A great way to save for college

What You Need to Know About 529 College Saving Plans

by Rick Kahler

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When it comes to 529 college savings plans, the best strategy is to start early and start big. Don't wait to set up an account until your teenager is starting to wonder which schools might offer skateboarding scholarships.

These accounts are excellent vehicles to save for college, in large part because of the tax-free growth they offer. Here are some suggestions for getting the most benefit from a 529 plan.

  1. Start as early as possible. The best time to start a 529 plan is at birth. Well, maybe you could start a few weeks later; you do need to wait until the kid gets a Social Security number. The earlier an account is established, the more years of growth it will provide. Ideally, the plan and the child will grow together.
  2. In the early years, invest more aggressively. It would be a shame to open a plan for a two-year-old and put everything in a money market fund or bonds; the goal in early years is growth. It's a good idea to invest heavily in equities for about the first 10 years and then gradually move to bonds and other low-risk options. Many plans have an age-based option that does this automatically.
  3. Fund the plan as much as you can when the child is young. Obviously, this can be a challenge for young families. If you can, however, it's good to start with higher monthly amounts even if you need to taper off your contributions as the child gets older. The goal is to get as much into the plan as you can.
  4. Consider using the five-year option. If someone has the ability to put a large amount into a child's 529 plan all at once, it's possible to contribute as much as $70,000 that is considered a contribution in advance for the following five years. The five-year period is to minimize federal gift tax purposes. This option might be most applicable for grandparents as part of their own estate planning.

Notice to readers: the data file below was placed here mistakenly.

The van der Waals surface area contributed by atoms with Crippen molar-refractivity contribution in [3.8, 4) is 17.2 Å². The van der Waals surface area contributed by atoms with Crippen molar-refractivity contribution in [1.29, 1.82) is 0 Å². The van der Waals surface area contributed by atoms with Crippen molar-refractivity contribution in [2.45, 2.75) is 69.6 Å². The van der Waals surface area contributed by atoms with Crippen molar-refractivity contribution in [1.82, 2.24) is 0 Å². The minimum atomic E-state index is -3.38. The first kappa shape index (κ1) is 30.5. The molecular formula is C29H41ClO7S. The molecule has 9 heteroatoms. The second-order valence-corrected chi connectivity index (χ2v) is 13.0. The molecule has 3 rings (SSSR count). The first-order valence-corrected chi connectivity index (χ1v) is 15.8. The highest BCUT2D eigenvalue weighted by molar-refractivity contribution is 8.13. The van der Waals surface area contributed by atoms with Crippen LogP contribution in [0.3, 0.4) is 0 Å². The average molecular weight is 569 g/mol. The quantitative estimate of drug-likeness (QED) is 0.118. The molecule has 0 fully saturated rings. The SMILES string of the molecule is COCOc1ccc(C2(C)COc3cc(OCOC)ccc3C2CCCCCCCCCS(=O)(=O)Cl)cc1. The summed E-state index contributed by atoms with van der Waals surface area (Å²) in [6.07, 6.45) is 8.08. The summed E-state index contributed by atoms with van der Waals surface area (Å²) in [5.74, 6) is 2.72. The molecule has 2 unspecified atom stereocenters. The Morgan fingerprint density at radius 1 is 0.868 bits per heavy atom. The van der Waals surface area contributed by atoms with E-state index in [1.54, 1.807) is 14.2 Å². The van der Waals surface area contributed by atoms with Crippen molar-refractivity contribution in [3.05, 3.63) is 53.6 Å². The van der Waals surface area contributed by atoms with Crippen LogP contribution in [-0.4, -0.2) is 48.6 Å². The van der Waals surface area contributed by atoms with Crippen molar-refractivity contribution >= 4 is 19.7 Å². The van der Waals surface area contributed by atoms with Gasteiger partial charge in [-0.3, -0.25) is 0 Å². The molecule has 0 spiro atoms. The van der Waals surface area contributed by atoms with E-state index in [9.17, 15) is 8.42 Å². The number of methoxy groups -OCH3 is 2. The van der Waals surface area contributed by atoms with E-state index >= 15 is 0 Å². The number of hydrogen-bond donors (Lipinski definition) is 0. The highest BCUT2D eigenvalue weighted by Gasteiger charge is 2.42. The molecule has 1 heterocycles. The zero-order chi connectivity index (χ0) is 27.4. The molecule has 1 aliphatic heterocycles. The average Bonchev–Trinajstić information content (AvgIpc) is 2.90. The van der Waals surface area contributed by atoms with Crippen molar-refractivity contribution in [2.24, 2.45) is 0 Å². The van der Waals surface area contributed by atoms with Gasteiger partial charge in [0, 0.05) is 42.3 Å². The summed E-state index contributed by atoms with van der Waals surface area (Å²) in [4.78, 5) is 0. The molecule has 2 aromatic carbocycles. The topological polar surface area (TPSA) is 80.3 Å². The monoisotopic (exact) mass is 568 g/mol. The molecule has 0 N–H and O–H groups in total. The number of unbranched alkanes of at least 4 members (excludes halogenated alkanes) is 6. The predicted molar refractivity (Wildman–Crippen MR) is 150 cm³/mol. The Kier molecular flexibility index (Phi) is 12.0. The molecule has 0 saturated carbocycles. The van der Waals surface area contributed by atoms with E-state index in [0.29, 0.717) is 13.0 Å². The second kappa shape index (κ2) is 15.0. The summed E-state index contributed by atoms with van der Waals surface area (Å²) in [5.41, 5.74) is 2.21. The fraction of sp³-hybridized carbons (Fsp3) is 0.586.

5. Pay attention to fees and performance. Many 529 college savings plans are sold through investment firms, and the commissions paid to those firms vary. Some offer mutual funds with relatively high annual fees. Fees are required to be clearly disclosed. It's also a good idea to look at the performance of the fund managers. As an example of how to find this information, the South Dakota 529 plan has a FAQ section on its website with details on fees, performance, and funds.
  6. Compare several state plans. While some states do offer tax breaks for residents who use their 529 plans, you aren't limited to the plan from your own state. You can open new accounts in or move existing accounts to other states.
  7. The more plans, the better. One child can be the beneficiary of several plans, perhaps set up by parents and both sets of grandparents. Or grandparents, say, could contribute to accounts opened by parents. The potential disadvantage here is that the money then belongs to the owner of the account.

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Here's one last point. Don't get so excited by the idea of maximizing a 529 plan that you forget one essential guideline: Parents should fund their own retirement accounts ahead of funding college accounts for the kids.

There are many places to find a little extra money for kids' 529 college savings plans. A few possibilities are cash gifts from relatives, contributions from grandparents, tax refunds, or bonuses. But the worst place to find that money is your own retirement fund. It isn't wise to sacrifice a healthy retirement plan in order to create a healthy 529 plan.

Reviewed August 2017

Rick Kahler

Rick Kahler, MSFP, ChFC, CFP, is a fee-only financial planner and author. Find more information at KahlerFinancial.com. Contact him at Rick@KahlerFinancial.com or 343-1400, ext. 111.

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